National Oceanic and Atmospheric Administration
By Michael Graczyk - The Herald Tribune
The world will soon get its first good look at the wreckage of the only U.S. Navy ship sunk in combat in the Gulf of Mexico during the Civil War, thanks to sophisticated 3-D sonar images that divers have been collecting this week in the Gulf's murky depths.
The USS Hatteras, an iron-hulled 210-foot ship that sank about 20 miles off the coast of Galveston, Texas, in January 1863, has sat mostly undisturbed and unnoticed since its wreckage was found in the early 1970s.
But recent storm-caused shifts in the seabed where the Hatteras rests 57 feet below the surface have exposed more of it to inspection, and researchers are rushing to get as complete an image of the ship as possible before the sand and silt shifts back.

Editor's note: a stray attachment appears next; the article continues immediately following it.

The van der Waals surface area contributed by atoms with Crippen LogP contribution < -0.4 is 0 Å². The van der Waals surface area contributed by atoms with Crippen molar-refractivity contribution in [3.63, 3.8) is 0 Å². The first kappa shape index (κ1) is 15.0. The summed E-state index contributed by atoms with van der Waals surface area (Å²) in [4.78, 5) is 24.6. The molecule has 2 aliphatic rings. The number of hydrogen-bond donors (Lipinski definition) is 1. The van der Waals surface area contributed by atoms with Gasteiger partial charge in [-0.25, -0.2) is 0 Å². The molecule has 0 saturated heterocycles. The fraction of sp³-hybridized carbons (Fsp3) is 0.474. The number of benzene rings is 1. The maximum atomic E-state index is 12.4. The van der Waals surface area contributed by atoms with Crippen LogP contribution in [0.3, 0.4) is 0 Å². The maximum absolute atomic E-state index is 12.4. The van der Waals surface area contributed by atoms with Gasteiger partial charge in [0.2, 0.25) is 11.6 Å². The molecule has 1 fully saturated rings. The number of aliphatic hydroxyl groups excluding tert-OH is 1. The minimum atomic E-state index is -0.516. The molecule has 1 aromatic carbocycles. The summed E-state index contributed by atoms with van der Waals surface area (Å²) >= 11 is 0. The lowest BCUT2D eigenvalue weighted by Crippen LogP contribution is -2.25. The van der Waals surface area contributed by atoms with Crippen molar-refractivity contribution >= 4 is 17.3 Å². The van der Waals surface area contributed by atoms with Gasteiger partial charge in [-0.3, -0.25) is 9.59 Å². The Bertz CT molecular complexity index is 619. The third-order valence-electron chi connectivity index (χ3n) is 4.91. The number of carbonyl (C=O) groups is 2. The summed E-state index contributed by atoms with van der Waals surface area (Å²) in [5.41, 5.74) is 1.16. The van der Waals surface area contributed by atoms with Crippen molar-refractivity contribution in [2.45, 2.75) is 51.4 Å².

"You can mark Gettysburg or Manassas, (but) how do you mark a battlefield in the sea ?" said Jim Delgado, the director of maritime heritage for the National Oceanic and Atmospheric Administration's Office of National Marine Sanctuaries, and the person overseeing the project.
On Monday, a team of archaeologists and technicians began two days of scanning the wreckage using a sonar imaging technology that hadn't been used yet at sea, Delgado said.
On Monday aboard the research vessel, Manta, researcher Christopher Horrell gleefully pored over computer images of the Hatteras' stern and paddlewheels that had just been transmitted from the sea floor.
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